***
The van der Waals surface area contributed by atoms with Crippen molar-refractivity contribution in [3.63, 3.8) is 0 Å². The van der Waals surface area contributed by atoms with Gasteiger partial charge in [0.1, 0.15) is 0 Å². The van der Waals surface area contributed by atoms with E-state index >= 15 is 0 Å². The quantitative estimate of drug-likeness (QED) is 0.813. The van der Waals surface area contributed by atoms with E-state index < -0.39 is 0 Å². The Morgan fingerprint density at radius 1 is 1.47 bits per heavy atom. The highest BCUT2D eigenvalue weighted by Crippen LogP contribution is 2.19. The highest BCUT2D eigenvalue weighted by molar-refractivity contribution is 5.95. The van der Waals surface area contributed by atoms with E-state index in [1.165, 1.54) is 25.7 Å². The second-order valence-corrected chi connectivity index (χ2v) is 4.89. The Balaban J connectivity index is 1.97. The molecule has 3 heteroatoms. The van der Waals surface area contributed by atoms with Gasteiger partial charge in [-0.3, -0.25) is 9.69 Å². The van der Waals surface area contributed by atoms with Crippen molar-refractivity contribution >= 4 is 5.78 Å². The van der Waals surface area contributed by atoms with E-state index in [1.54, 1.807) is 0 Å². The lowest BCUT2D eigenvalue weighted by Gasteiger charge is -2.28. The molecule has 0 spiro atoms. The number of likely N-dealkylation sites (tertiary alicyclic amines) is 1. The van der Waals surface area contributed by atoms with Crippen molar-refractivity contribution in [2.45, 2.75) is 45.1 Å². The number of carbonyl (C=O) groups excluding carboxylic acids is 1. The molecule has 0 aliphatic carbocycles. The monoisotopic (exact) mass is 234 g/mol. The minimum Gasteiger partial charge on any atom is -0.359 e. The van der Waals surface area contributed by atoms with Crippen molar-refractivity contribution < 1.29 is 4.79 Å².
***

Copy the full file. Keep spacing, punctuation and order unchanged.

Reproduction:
The van der Waals surface area contributed by atoms with Crippen molar-refractivity contribution in [3.63, 3.8) is 0 Å². The van der Waals surface area contributed by atoms with Gasteiger partial charge in [0.1, 0.15) is 0 Å². The van der Waals surface area contributed by atoms with E-state index >= 15 is 0 Å². The quantitative estimate of drug-likeness (QED) is 0.813. The van der Waals surface area contributed by atoms with E-state index < -0.39 is 0 Å². The Morgan fingerprint density at radius 1 is 1.47 bits per heavy atom. The highest BCUT2D eigenvalue weighted by Crippen LogP contribution is 2.19. The highest BCUT2D eigenvalue weighted by molar-refractivity contribution is 5.95. The van der Waals surface area contributed by atoms with E-state index in [1.165, 1.54) is 25.7 Å². The second-order valence-corrected chi connectivity index (χ2v) is 4.89. The Balaban J connectivity index is 1.97. The molecule has 3 heteroatoms. The van der Waals surface area contributed by atoms with Gasteiger partial charge in [-0.3, -0.25) is 9.69 Å². The van der Waals surface area contributed by atoms with Crippen molar-refractivity contribution >= 4 is 5.78 Å². The van der Waals surface area contributed by atoms with E-state index in [1.54, 1.807) is 0 Å². The lowest BCUT2D eigenvalue weighted by Gasteiger charge is -2.28. The molecule has 0 spiro atoms. The number of likely N-dealkylation sites (tertiary alicyclic amines) is 1. The van der Waals surface area contributed by atoms with Crippen molar-refractivity contribution in [2.45, 2.75) is 45.1 Å². The number of carbonyl (C=O) groups excluding carboxylic acids is 1. The molecule has 0 aliphatic carbocycles. The monoisotopic (exact) mass is 234 g/mol. The minimum Gasteiger partial charge on any atom is -0.359 e. The van der Waals surface area contributed by atoms with Crippen molar-refractivity contribution < 1.29 is 4.79 Å².